New Trails Solve Accessibility

Trails are springing up all over the country that feature accessibility for people with mobility issues.

One such trail, Hawk Mountain Sanctuary, has jaw dropping views from the scenic overlooks that are a major attraction, however for more than 80 years this authentic Appalachian forest experience and rugged terrain that made the area famous also restricted access, even to the nearby South Lookout. It was just 100 yards from the parking area, but the steep grade was a challenge for visitors with limited mobility or even those with young children.

They know that first hand viewing of wildlife is the first step in conservation. But even a short walk with a steep grade limits many from seeing it. Individuals with disabilities are either left at home or they sit alone to wait in the Visitor Center.

 After two years of planning, they created the accessible Silhouette Trail which leads to the look out. The Sanctuary credits the success of the final product to its planning team including a partnership with the CIL in their area. These partners evaluated plans, tested accessibility during construction and before opening it to the public.

The new trail was built with a slope that averages eight percent. The smooth but natural pathway is 900 feet long and six feet wide – enough for two wheelchairs to pass by one another and meanders in a wide, graceful arc through the forest.

Other enhancements include benches for rest every 100 feet, accessible trail side restrooms and improvements to the viewing platform. The benches were designed with a handrail in the middle so people can easily slide on and off and use the rail to pull. The accessible trail was the first phase of a larger project that will stretch more than half a mile in length and link all the major visitor facilities, including the outdoor center, amphitheater, native plant garden and visitor center.

Making a trail accessible will make a difference in visitation. Hawk Mountain for instance, during a typical autumn would welcome only a handful of individuals who used wheelchairs or walkers. Now they welcome someone who uses a wheelchair or walker nearly every day. Other benefits are families with strollers. They even received an outdoor Quantum Power Chair and ultra-light wheelchair to help increase access even further.

Communities across the nation are working to create accessible recreation out of doors. Blanchard Springs Caverns and the Ozark National Forest in Arkansas have accessible trails and tours available for people with disabilities. Bruneau Dunes Overlook created an upgraded circular observation overlook with easy access from the level parking lot, safety fencing and accessible vault toilet. Paved pathways, elevators and funiculars, handrails, wooden walkways have all been installed to make all the activities available to all. It’s hard to made the updates because information on accessible outdoor spaces are hard to find.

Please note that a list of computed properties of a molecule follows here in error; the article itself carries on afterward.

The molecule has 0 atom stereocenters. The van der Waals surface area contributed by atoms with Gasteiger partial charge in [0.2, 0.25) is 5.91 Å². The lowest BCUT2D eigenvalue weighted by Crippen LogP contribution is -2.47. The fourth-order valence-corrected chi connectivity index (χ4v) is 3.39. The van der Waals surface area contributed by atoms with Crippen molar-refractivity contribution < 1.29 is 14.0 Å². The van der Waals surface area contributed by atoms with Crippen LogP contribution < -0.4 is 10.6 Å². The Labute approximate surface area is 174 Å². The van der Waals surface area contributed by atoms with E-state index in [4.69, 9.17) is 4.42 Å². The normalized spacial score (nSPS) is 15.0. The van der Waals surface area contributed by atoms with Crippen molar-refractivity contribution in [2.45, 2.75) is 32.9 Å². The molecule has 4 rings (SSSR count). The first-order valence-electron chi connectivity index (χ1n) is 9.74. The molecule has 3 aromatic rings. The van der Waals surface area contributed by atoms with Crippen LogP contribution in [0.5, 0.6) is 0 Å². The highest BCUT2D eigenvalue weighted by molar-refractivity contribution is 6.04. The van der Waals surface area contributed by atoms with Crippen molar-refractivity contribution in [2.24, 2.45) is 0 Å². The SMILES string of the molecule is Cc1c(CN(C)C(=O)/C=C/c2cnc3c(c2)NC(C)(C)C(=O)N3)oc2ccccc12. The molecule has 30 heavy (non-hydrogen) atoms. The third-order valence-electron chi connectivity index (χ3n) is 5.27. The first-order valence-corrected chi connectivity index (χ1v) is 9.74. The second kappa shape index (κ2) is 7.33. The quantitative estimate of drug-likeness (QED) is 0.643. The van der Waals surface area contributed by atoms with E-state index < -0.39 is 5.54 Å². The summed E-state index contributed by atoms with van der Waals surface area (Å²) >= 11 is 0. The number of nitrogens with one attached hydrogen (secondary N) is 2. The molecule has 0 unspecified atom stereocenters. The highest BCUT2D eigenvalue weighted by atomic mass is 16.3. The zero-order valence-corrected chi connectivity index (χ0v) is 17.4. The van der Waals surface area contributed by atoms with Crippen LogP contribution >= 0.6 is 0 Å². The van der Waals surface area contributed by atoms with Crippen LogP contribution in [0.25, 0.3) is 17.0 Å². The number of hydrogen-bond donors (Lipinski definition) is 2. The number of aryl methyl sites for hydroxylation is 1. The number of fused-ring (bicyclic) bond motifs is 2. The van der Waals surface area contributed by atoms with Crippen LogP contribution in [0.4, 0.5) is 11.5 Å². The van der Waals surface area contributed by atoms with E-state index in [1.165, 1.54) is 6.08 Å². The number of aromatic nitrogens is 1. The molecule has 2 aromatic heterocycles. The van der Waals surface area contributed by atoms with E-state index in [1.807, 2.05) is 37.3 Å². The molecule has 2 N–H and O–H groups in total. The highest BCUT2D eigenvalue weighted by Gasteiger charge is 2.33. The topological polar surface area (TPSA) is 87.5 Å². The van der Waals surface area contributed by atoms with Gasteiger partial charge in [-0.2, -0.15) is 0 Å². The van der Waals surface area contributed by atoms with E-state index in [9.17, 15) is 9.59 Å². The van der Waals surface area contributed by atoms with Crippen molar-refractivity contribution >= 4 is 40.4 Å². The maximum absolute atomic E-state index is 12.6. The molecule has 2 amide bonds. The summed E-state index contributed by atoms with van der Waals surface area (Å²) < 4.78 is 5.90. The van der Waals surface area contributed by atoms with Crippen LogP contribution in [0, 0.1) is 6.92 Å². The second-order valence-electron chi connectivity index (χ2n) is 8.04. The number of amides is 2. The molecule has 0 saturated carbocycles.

CIL’s are a good resource for any Parks and Recreation area to start with for making their trails more accessible. DAC NW was successful working with the City of Coeur d’Alene to make the Tubbs Hill Trail accessible. The restroom at Elsie Lake in Shoshone County was made fully accessible in 2017 by simply removing large boulders placed there to prevent vandalism but were too close together for a wheelchair to pass through. The City Beach in Coeur d’Alene has installed a rollup accessible sidewalk through the sand to access the water, it even includes lights for nighttime safety.

Sustainable Trails For All has hosted workshops on Trail Accessibility Guidelines in New Hampshire. These in-depth, field oriented workshops help officials understand the Federal accessibility guidelines for outdoor recreation sites. It also provides an overview of the techniques and hands on skills needed to build sustainable hiking trails that provide enjoyment for all. You can learn about new products that help with accessibility like Zeager Wood Carpet. This eco-friendly solution provides access in a natural setting. Wood fibers are bonded together to form a firm, pervious surface that eliminates eroding trails and muddy paths. You can call Deb DeCicco for more information at 603-547-1475.

If you are interested in getting outside you can find wheelchair accessible trails in Idaho at

For more info visit  NWADACENTR.ORG/IDAHO